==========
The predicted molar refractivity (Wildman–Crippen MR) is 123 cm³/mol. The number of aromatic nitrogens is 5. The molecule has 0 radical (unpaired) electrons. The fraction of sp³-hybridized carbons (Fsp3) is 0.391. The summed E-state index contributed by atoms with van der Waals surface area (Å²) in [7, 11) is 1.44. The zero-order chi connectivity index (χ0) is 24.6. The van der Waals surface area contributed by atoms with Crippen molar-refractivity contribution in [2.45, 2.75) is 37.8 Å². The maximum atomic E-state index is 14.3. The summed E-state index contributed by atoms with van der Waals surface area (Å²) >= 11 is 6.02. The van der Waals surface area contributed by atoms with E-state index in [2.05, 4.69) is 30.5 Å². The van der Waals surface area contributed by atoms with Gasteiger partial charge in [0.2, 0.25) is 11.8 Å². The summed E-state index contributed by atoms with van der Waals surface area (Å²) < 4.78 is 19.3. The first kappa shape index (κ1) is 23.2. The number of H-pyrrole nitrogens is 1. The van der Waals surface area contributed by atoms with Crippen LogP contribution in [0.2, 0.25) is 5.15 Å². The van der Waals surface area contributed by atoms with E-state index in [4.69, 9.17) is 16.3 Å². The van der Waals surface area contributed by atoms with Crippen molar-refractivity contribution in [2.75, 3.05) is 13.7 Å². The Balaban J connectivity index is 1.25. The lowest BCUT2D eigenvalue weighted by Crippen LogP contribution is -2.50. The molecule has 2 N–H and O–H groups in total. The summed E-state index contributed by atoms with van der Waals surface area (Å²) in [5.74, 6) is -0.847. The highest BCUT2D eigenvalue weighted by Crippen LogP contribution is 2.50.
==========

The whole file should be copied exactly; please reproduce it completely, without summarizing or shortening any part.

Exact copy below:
The predicted molar refractivity (Wildman–Crippen MR) is 123 cm³/mol. The number of aromatic nitrogens is 5. The molecule has 0 radical (unpaired) electrons. The fraction of sp³-hybridized carbons (Fsp3) is 0.391. The summed E-state index contributed by atoms with van der Waals surface area (Å²) in [7, 11) is 1.44. The zero-order chi connectivity index (χ0) is 24.6. The van der Waals surface area contributed by atoms with Crippen molar-refractivity contribution in [2.45, 2.75) is 37.8 Å². The maximum atomic E-state index is 14.3. The summed E-state index contributed by atoms with van der Waals surface area (Å²) >= 11 is 6.02. The van der Waals surface area contributed by atoms with E-state index in [2.05, 4.69) is 30.5 Å². The van der Waals surface area contributed by atoms with Gasteiger partial charge in [0.2, 0.25) is 11.8 Å². The summed E-state index contributed by atoms with van der Waals surface area (Å²) < 4.78 is 19.3. The first kappa shape index (κ1) is 23.2. The number of H-pyrrole nitrogens is 1. The van der Waals surface area contributed by atoms with Crippen LogP contribution in [0.2, 0.25) is 5.15 Å². The van der Waals surface area contributed by atoms with E-state index in [4.69, 9.17) is 16.3 Å². The van der Waals surface area contributed by atoms with Crippen molar-refractivity contribution in [2.75, 3.05) is 13.7 Å². The Balaban J connectivity index is 1.25. The lowest BCUT2D eigenvalue weighted by Crippen LogP contribution is -2.50. The molecule has 2 N–H and O–H groups in total. The summed E-state index contributed by atoms with van der Waals surface area (Å²) in [5.74, 6) is -0.847. The highest BCUT2D eigenvalue weighted by Crippen LogP contribution is 2.50.